Ironically our overall strategy is similar to that of the small baller. We want to play heads up, in position. The difference is we want to do so for an inflated pot, and our image is maniacal, leading to much bigger payoffs. Those commonalities are crucial as they lead to the most important part of the entire concept, how our opponents react. Because the dynamics are similar, players counter the same as they would against a good small baller; they bluff catch. By taking passive, trappy, check/call lines they constantly allow us to control the two most important factors in any given hand of poker, board texture and pressure. It takes proficiency in post flop ability and range assessing along with seeing multiple moves ahead in order to execute long ball. But when implemented correctly we’ll be playing as if our opponent’s hand is face up while his stack is in jeopardy.

More important than poker strategy, or money we may incur through implementing it, is the bottom line…

Chicks Dig The Long Ball.

In 2003 something very profound happened to the poker world. A degenerate accountant, with a last name too ironic to be fiction, parlayed his last $36 of online money into $2 million. A perfect storm, that if pitched as a script would surely be dismissed as hokey. I’m a first generation product of “The Moneymaker effect”. I’ve watched poker transform from a shady backroom game to a sophisticated, calculated, battle of wits where only the strong survive. I grew as the game grew; taking my lumps in stride, receiving a crash course in business, life and responsibility. 

Those who helped blaze the trail for NL Hold’em to become the game of choice, speak as if the game is solved. A mathematical game dying due to readily available strategy content, far-less “dead” money, and young optimists with all the answers. However, NL Hold’em isn’t a mechanical game easily conquered by someone who employs a solid strategy. It’s a living, breathing organism that feeds off of short-sighted, small-minded, narcissists.

The fact is, most players create a ceiling through a flawed approach to how they think about the game. Given the dynamic nature of the beast, the game quickly passes them by. The fraction of players who keep their fingers to the pulse adapt. They creatively find new ways to exploit the human element, manipulating each and every variable, resulting in an undefined style that leaves opponents questioning every certainty solidified in their own play. The true innovators are the ones who don’t accept such terms as alwaysnever, and standard. They are the ones who are trashed for not falling in line; their out of the box ideas often dismissed as reckless and mechanically flawed. But this game isn’t conquered by execution. Game theory is the driving force of a world-class pro, willing to sacrifice fundamentals in order to challenge players of all abilities, rather than surviving on an all fish diet.They are the trend setters, hidden beneath a cloak of judgement.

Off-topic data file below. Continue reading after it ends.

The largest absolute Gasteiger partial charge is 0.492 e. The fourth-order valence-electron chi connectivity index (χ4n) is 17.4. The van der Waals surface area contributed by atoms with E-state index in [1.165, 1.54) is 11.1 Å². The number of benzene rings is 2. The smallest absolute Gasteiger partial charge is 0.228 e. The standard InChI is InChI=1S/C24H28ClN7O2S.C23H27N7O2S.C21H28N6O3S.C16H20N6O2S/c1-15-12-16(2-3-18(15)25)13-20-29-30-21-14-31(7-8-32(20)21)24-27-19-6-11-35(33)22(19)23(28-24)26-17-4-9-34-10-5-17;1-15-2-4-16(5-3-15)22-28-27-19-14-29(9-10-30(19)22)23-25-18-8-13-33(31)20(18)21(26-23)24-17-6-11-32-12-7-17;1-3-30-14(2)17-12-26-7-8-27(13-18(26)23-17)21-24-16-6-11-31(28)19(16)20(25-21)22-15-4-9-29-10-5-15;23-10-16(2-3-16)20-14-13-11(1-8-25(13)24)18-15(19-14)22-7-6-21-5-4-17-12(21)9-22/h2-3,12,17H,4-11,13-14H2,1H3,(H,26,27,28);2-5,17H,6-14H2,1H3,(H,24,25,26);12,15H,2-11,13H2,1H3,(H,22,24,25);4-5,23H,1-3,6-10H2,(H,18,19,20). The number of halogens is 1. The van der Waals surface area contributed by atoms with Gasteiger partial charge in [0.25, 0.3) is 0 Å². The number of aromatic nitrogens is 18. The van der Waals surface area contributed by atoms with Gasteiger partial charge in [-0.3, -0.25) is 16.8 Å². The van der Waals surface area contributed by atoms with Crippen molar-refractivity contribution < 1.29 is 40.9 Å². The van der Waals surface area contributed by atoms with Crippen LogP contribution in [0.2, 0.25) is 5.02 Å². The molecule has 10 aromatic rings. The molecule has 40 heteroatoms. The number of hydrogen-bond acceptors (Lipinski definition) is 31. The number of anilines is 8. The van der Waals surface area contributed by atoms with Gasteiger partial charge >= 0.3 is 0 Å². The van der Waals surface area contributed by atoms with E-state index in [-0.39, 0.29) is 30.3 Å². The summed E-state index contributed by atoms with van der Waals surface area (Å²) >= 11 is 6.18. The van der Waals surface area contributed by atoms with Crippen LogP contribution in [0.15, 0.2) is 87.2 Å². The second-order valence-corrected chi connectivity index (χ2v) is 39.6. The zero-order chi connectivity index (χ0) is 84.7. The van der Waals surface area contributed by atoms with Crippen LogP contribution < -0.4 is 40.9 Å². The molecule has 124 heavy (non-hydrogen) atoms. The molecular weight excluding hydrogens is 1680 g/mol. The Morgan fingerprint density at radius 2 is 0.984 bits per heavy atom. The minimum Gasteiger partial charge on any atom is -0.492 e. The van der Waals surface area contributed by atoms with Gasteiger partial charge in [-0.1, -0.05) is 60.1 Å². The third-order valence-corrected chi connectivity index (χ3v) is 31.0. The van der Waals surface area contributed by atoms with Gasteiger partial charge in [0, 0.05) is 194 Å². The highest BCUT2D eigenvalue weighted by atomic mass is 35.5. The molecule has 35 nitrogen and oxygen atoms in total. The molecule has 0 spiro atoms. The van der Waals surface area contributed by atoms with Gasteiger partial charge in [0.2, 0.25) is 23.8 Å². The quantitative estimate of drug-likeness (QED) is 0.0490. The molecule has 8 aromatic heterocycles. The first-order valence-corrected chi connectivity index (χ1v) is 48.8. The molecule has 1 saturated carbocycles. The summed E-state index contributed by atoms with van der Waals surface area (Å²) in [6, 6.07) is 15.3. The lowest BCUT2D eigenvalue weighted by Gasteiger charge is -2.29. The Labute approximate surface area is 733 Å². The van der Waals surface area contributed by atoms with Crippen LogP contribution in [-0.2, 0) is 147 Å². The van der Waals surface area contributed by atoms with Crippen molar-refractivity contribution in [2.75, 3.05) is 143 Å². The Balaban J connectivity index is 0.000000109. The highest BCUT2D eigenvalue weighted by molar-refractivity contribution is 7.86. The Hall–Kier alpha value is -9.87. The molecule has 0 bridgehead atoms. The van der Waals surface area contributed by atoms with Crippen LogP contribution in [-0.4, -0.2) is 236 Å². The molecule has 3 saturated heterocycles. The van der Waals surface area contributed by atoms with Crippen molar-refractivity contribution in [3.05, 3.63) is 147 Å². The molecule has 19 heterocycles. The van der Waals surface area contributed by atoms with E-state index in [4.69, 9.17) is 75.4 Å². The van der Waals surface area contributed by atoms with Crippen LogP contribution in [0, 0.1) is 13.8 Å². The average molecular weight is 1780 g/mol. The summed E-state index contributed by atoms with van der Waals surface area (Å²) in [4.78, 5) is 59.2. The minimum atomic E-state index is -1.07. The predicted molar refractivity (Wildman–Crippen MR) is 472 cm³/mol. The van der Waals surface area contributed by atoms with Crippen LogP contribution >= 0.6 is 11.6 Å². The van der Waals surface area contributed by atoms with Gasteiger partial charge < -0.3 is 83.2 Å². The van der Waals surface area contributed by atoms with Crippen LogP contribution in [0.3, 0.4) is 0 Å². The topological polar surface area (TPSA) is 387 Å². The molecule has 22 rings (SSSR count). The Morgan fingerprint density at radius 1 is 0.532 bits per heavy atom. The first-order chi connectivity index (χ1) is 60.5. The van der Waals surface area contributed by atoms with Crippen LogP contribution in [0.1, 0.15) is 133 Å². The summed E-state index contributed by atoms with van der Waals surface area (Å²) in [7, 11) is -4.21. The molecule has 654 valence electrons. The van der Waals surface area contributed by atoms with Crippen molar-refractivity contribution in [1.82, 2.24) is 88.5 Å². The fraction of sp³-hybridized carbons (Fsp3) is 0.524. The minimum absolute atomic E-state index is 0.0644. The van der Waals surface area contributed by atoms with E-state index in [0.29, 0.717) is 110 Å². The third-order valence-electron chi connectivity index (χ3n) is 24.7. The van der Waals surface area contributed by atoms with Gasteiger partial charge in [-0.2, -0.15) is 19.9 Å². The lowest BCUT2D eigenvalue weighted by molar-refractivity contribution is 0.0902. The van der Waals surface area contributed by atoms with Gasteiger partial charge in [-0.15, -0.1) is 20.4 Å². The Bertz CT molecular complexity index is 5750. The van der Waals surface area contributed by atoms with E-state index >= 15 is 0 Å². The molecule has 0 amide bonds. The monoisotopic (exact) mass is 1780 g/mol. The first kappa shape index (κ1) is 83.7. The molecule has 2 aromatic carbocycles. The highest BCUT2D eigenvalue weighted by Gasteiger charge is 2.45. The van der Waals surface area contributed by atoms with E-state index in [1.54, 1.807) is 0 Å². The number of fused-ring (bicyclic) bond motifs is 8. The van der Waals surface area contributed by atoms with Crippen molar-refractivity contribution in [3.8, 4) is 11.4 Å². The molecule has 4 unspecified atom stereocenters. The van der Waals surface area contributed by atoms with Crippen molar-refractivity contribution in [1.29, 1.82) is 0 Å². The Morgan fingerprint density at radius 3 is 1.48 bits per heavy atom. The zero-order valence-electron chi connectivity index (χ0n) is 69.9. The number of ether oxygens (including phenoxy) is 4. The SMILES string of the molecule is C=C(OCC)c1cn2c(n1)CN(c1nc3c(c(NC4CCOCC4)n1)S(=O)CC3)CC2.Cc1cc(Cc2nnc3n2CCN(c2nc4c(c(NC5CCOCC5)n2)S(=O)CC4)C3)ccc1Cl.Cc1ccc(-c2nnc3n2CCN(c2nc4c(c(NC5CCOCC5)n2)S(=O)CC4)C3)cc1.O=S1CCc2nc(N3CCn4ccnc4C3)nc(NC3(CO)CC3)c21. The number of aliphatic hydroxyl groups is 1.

A close guard is kept on the method behind the madness, revealed in detail to only a trusted few. As eye-opening as my mistakes have been, the most influential asset at my disposal was the close group of peers I discussed the game with. I imagine very few have been privy to the diverse talent and intelligence as was in my group. We learned the game on the fly and our results grew in correlation to hard work and analysis. Most importantly we learned how to think.

Earlier this year I was presented with an opportunity to provide content for a poker app that aimed to make a competitive game out of hand analysis.  I couldn’t sign on fast enough. Insta Poker was the perfect format to provide that group-like environment to the masses; providing a road map with a clear starting point to anyone interested in studying the game. Once I committed to working with Insta Poker, it became clear just how enthralled I was with the learning process. My ideas for in-depth teaching quickly surpassed both my time and focus. I developed a structure; each pack would posses a unique lesson, yet collectively (much like chapters to a book) the packs complete a series, “The Playbook”.

Since my audience is vast in skill set and knowledge of the game, I wanted to develop from the ground up. Now that the first two packs have been released, solidifying the fundamentals of poker, I want to expand the learning process by creating a forum in which packs can be further examined/explained, while providing an open line of communication between myself and the audience.

The first major hurdle I aim to overcome is clearing up any uncertainties resulting from my writing style. I’ve received constructive criticism that my explanations tend to be convoluted to those not all that familiar with poker vernacular. I felt blogging would be perfect to further define the content as well as the language in each pack. Furthermore, I plan to address the desire for more free content by releasing a free pack each month which I will dissect both on Insta Poker, as well as in the correlating blog. Finally, I wanted an outlet where the debate can begin where the packs left off. Consider the comment box an open forum where any questions, thoughts, criticisms or general arguments can be posed.

I’ll end this entry with a two-part video series. It’s a commencement speech given by author David Foster Wallace. Amidst his well versed stories and witty quips, lies an eye-opening lesson on our flawed default thought process. In short, he explains the importance in taking the time to learn how to think. Enjoy…